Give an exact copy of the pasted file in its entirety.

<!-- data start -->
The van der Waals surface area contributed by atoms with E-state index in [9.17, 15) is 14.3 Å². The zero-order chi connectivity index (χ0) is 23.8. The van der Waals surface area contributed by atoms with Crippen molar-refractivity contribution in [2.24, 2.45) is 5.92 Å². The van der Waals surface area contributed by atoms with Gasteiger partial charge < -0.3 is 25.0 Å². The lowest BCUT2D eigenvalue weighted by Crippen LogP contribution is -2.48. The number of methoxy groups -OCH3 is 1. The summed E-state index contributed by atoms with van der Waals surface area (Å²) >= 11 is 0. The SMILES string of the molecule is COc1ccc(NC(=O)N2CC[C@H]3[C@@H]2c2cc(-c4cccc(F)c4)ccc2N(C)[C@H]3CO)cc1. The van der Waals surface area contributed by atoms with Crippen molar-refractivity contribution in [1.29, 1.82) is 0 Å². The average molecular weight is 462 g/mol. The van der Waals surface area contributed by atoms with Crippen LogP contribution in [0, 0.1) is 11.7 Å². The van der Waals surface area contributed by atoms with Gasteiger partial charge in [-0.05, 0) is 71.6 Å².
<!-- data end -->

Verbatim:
The van der Waals surface area contributed by atoms with E-state index in [9.17, 15) is 14.3 Å². The zero-order chi connectivity index (χ0) is 23.8. The van der Waals surface area contributed by atoms with Crippen molar-refractivity contribution in [2.24, 2.45) is 5.92 Å². The van der Waals surface area contributed by atoms with Gasteiger partial charge < -0.3 is 25.0 Å². The lowest BCUT2D eigenvalue weighted by Crippen LogP contribution is -2.48. The number of methoxy groups -OCH3 is 1. The summed E-state index contributed by atoms with van der Waals surface area (Å²) >= 11 is 0. The SMILES string of the molecule is COc1ccc(NC(=O)N2CC[C@H]3[C@@H]2c2cc(-c4cccc(F)c4)ccc2N(C)[C@H]3CO)cc1. The van der Waals surface area contributed by atoms with Crippen molar-refractivity contribution in [1.29, 1.82) is 0 Å². The average molecular weight is 462 g/mol. The van der Waals surface area contributed by atoms with Crippen LogP contribution in [0, 0.1) is 11.7 Å². The van der Waals surface area contributed by atoms with Gasteiger partial charge in [-0.05, 0) is 71.6 Å².